Did you go to other clubs while you were working at Inferno?
Sometimes I couldn’t wait for the Inferno, 54 or Bond’s to close so I could go to the Paradise Garage or the Loft. The Garage was a club from heaven. There just was no club that was better. I wouldn’t say that Larry Levan was the best DJ, but when he was in a good mood there was no one better. The sound system at The Garage was amazing and second to none. Sometimes I felt like I was going to have a heart attack on the dance floor because of that powerful deep bass in that club and the way that Larry played it. Larry helped design and build that sound system and everyone wanted to play there, including me, but I never got that chance.
Why was it good?
Richard Long and Larry Levan designed a sound system that was, and still is, regarded as one of the best club systems in the world. NYC at that time, and to some extent still now, was a racially and culturally divided place and the Garage catered to an African American and Latino audience. But don’t get me wrong, all were welcome but we somehow divide ourselves.
What about the Loft?
The Loft was always a place we could go and listen to classics and really appreciate every element of the recording. The Loft was also a place where I could go and wind down after being beat over the head at the Studio 54 & Bond’s. David Mancuso never played the music loud. It was always nice and mellow.
Partying at the Loft was like being at a family affair and a big part of the magic was the fact that they didn’t serve alcohol, but drugs flowed everywhere including acid, qualudes, black beauties and plenty of cocaine. David’s Loft was one of the first parties that I had ever seen that didn’t serve alcohol but they served other delightful things as varied as pastries with hot coffee, or fried chicken with potato salad. The Paradise Garage and other places copied that free concession style from the Loft but once other alcohol-serving clubs opened, that fucked up the whole business because it created a money source and a greed factor for the owners. They didn’t care about sound or lighting design anymore. It took away that spirituality that we cherished so much in the ’70s.
Do you think it also deters undesirables from coming, since they wouldn’t come to a club that didn’t serve it?
Most people that went to The Loft, Paradise Garage or Bond’s were dancers and all were welcome. We never passed judgement at the door the way Studio 54 did in their earlier years. I think it’s sad to see some young people that pay huge amounts of money to go to some club or festival and get offered nothing in return. Some of them can’t even afford to pay the high price of a glass of water once they’re there and they don’t realize that they’re being used like cattle or sheep.
Tell me about DJing at Studio 54.
I was a light man for seven years before I got my big break to play at Studio 54 but it was totally unexpected. I was just in the right place at the right time. I had never in a million years thought that I would have the good fortune to play there. The DJ set in the ’70s was for ten hours and no opening act. I was still working the lights alongside DJ Rene Hewitt in 1980 when he suddenly decided that he needed a break at 7:30am. When he left, Mike Stone, who was the 54 promoter at the time, walked in. Long story short, they heard me play and loved my music. They wanted to replace Nicky Siano at the club and I was hired, to the surprise of many, the following weekend. I was nervous the first night because I didn’t think that I had enough music to entertain that audience for ten hours but I made it happen with God’s help.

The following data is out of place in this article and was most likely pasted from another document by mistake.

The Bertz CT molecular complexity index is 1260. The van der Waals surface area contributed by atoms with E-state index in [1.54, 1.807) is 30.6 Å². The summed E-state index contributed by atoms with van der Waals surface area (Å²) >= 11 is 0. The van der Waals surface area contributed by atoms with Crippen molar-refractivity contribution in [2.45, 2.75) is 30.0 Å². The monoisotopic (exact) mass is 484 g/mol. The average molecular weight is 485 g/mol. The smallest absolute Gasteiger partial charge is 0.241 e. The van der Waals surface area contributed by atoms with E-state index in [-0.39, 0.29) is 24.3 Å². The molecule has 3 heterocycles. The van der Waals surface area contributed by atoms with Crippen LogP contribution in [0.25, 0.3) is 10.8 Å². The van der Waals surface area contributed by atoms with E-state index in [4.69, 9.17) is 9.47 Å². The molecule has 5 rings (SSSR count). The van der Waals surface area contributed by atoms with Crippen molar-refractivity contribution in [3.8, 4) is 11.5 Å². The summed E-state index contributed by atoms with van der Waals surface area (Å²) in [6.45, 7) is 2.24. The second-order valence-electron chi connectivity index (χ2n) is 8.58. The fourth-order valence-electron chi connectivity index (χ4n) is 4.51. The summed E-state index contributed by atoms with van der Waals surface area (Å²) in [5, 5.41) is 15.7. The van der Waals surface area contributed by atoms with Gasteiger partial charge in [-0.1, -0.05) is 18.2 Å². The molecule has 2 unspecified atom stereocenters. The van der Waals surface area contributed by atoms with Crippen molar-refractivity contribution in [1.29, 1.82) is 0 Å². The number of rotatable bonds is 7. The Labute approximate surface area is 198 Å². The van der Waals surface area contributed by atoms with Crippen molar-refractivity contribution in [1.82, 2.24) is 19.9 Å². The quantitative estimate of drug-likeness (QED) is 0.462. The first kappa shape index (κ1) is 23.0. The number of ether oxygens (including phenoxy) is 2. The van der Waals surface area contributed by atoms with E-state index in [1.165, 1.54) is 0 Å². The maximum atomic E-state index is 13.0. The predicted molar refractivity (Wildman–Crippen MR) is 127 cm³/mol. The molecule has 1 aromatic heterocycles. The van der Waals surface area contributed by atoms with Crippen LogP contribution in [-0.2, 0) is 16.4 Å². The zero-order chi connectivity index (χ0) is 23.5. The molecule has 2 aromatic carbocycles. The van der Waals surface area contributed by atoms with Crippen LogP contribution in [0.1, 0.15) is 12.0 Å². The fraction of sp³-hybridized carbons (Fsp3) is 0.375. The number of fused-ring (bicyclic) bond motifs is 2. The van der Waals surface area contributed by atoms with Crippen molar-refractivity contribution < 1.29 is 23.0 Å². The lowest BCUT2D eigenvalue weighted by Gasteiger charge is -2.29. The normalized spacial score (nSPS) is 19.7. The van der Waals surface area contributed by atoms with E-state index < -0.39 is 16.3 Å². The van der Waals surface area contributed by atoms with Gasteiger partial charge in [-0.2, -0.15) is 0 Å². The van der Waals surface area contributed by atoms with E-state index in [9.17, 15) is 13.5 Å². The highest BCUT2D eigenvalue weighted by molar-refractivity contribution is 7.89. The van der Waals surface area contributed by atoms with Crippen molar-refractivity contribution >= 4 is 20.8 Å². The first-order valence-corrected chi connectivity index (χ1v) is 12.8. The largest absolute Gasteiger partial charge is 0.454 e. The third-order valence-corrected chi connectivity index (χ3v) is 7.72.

So what was Mike Stone’s role in this?
Mike Stone was one of the greatest club promotors of my generation and he was involved in many great venues including Studio 54, Melons and Bond’s International Casino. I was fortunate enough to know him before we started working together and that kind of sealed my fate at Studio 54. The club lost its liquor license after the jailing of the owners, Steve Rubell & Ian Schrager and they also lost the high profile patrons that used to attend weekly events there. They had no choice but to hire a gay black promoter and have an audience of color because we were the only ones who didn’t care about alcohol in clubs, We were the Loft and Paradise Garage dancer generation!
Did you ever work with Tee Scott?
Tee Scott was a really good friend of mine and we worked together many times. His heyday was at Better Days, a gay black club in Manhattan. Tee wasn’t a great mixer but he knew how to ride a long mix and create anthems in the studio that are still as fresh today as they ever were. He knew how to work that damn sound system like no one else. When he worked at Better Days he used to wear slippers in the booth because he had these huge feet, like size 15EEE or something. I think his feet would hurt after long sets so he always wore slippers when he played. He would stomp his feet in the booth when he was mixing and everyone could hear it on the dance floor.
Tee was an incredible DJ but everybody was inspired by Nicky Siano. Nicky was the one everybody would go study at the Gallery. he knew how to talk with music, that’s what they don’t do today and it’s what makes things really boring. He used lyrics to send a message to you: I love you, I hate you, I miss you, I’m sorry.
Which drugs were people doing?
Cocaine was the popular drug of choice at Studio 54 and I think that had a lot to do with the sneaky, drug-loving celebrity rumors that never ceased. But there were many different types of drugs used during that era including acid and qualudes. I had issues with drugs in the ’70s and ’80s but I decided to stop and seek help in 1985 because I was sick and tired of using. I was able to get that help that I desperately wanted by going to daily Narcotics Anonymous meetings and developing close relationships with people who weren’t using drugs. I didn’t have much money at the time but I hired a psycotherapist who was generous enough to work with me for ten years. I stopped playing music from ’85-90 during my recovery but I have no regrets because the experience changed my life and direction for the better. I am so grateful.
Do you still play in New York now?
Very rarely because the scene has changed so much now. Manhattan used to be the place to be but now Brooklyn seems to be blowing up. My music has been well-appreciated in Europe for decades but I miss playing for people in the Big Apple!
This interview was conducted in January 1999 in New York. © DJ History